Saturday, March 3, 2007

Minute on torture

Minute: The record of a corporate decision reached during a meeting for worship for business. "Glossary," Faith & Practice, Philadelphia Yearly Meeting
Just getting around to writing about the minute against torture adopted by our monthly meeting on February 11. Actually, we did something rather startling for a group of Quakers. Instead of haggling over the wording of an original minute of our own, we made "Quaker time" move a bit faster by simply endorsing the texts of minutes passed by Brooklyn and Morningside Monthly Meetings, both in New York. Then our clerk asked someone to draft a press release (as in "Stop the presses! The Quakers just passed a minute!") and I volunteered for the job. Fortunately, I got a lot of help from a Friend who teaches writing. So here it is:

On Sunday, February 11, 2007, we adopted the following resolution against torture:

Recognizing that of God in every person, we condemn the use of torture for any purpose. War and terrorism inspire fear, but retaliation and torture do not prevent them. Torture by any means, whether direct or by proxy, is immoral. Torture demeans the humanity of the tortured, the torturer and those who have knowledge of it. It fails to defend the sanctity of life.

We agree with William Penn, Quaker founder of Pennsylvania, who wrote, “A good end cannot sanctify evil means; nor must we ever do evil that good may come of it.” Let the United States abolish its use of torture now.

We join with the National Religious Campaign Against Torture (NRCAT), No2Torture and the Quaker Initiative to End Torture (QUIT) in declaring that the inhumane and degrading treatment of prisoners must stop, without exception. They call upon Congress to repeal the Military Commissions Act, close Guant√°namo Bay Prison and abolish the heinous practice of extraordinary rendition.

We based our resolution, or minute, on those passed by Brooklyn and Morningside Monthly Meetings (NY) and will urge Philadelphia Yearly Meeting, constituting more than 100 Quaker congregations, to adopt a similar position against torture.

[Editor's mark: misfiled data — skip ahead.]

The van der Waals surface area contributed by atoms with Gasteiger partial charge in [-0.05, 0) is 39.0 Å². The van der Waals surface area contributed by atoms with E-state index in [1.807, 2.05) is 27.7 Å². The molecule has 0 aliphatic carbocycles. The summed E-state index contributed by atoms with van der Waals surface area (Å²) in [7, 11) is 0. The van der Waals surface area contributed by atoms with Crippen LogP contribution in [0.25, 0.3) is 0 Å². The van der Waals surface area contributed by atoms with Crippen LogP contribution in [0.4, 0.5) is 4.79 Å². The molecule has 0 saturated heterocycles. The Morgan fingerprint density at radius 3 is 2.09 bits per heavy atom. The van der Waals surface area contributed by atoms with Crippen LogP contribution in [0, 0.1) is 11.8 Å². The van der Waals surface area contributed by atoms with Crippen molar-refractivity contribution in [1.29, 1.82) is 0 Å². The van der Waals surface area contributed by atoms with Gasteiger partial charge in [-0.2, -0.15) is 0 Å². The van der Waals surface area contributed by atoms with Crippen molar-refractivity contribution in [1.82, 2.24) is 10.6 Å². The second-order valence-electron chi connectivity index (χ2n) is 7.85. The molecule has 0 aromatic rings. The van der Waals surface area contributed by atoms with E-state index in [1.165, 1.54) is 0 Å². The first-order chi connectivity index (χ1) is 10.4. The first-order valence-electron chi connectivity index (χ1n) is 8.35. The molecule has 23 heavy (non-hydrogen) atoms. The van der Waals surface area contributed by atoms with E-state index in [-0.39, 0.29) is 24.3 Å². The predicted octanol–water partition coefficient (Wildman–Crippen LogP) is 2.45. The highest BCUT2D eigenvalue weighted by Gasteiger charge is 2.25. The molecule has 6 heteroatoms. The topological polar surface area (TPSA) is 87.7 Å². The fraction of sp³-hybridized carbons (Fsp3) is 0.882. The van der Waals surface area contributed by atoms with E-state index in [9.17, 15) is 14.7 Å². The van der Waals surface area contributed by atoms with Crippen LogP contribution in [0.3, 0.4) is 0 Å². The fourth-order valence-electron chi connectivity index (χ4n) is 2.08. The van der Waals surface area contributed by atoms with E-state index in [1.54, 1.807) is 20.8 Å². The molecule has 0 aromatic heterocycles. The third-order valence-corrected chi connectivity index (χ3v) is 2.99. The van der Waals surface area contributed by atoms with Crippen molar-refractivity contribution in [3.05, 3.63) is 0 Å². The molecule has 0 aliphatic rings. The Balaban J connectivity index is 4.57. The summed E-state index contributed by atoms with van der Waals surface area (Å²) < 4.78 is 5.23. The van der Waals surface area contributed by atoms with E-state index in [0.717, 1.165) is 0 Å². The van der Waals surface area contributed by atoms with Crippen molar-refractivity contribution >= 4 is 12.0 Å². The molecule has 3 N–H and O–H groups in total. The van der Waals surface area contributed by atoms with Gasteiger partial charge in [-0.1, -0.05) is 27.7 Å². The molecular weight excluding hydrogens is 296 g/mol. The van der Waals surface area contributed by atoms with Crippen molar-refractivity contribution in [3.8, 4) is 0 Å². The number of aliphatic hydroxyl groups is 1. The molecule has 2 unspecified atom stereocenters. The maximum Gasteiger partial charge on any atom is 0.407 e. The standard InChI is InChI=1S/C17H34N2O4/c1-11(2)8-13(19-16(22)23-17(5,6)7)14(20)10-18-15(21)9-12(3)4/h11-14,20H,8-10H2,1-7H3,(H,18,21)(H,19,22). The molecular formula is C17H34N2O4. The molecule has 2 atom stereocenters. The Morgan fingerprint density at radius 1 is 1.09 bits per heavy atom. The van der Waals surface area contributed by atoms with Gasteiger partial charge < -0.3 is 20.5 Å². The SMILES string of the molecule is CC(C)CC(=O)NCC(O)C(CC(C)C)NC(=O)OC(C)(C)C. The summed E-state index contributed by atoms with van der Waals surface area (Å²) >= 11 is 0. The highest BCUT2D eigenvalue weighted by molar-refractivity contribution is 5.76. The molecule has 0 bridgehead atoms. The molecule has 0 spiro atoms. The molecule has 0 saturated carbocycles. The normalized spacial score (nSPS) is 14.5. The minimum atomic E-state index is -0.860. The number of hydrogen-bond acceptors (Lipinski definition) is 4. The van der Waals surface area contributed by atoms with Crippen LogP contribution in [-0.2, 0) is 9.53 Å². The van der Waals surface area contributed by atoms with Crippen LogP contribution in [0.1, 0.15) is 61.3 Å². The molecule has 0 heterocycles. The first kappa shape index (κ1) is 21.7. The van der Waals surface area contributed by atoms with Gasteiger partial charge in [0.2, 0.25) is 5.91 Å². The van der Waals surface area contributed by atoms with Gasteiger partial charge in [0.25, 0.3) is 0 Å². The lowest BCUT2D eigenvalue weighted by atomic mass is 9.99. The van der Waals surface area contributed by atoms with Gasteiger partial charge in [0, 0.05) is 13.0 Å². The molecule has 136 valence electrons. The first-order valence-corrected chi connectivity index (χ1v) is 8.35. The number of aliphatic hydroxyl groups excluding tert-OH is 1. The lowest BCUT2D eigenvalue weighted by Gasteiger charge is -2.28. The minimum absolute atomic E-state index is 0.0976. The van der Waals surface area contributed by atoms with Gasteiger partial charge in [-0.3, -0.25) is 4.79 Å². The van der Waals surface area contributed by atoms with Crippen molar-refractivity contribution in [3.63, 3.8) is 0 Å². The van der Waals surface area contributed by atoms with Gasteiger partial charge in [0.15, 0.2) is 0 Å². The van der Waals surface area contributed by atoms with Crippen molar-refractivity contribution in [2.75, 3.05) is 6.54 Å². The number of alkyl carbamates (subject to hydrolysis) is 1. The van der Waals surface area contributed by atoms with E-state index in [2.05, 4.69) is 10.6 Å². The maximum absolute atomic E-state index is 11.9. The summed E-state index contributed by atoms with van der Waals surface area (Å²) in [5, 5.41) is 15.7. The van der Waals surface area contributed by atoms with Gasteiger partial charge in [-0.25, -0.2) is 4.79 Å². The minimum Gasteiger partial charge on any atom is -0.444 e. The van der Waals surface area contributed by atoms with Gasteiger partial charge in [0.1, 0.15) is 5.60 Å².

The prophet Micah proclaimed:
“What does the Lord require of you?
To act justly and to love mercy
and to walk humbly with your God.”

Friends hope other citizens who want to act justly and who "love mercy" will also raise their voices against the use of torture.
Yes, I'm aware of the "that of God" squabble which threatens to overshadow the Filioque controversy, and I've read Lewis Benson's article ...but I refuse to wrangle over the meaning of the expression here.

A reporter at one of the local papers invited me to email our press release to her, but so far I haven't seen any coverage. The Philadelphia Inquirer recently started a Thursday feature highlighting religious congregations in the area. The county editor sent me the questionnaire for our meeting to fill out and suggested that we slip our minute in there somehow.

However, another local monthly meeting has done something far better. On Monday evening it will be hosting Jay O'Hara of the Friends Committee on National Legislation (FCNL) in a discussion on how to lobby against torture and other post-9/11 civil liberties violations. I'm looking forward to attending.

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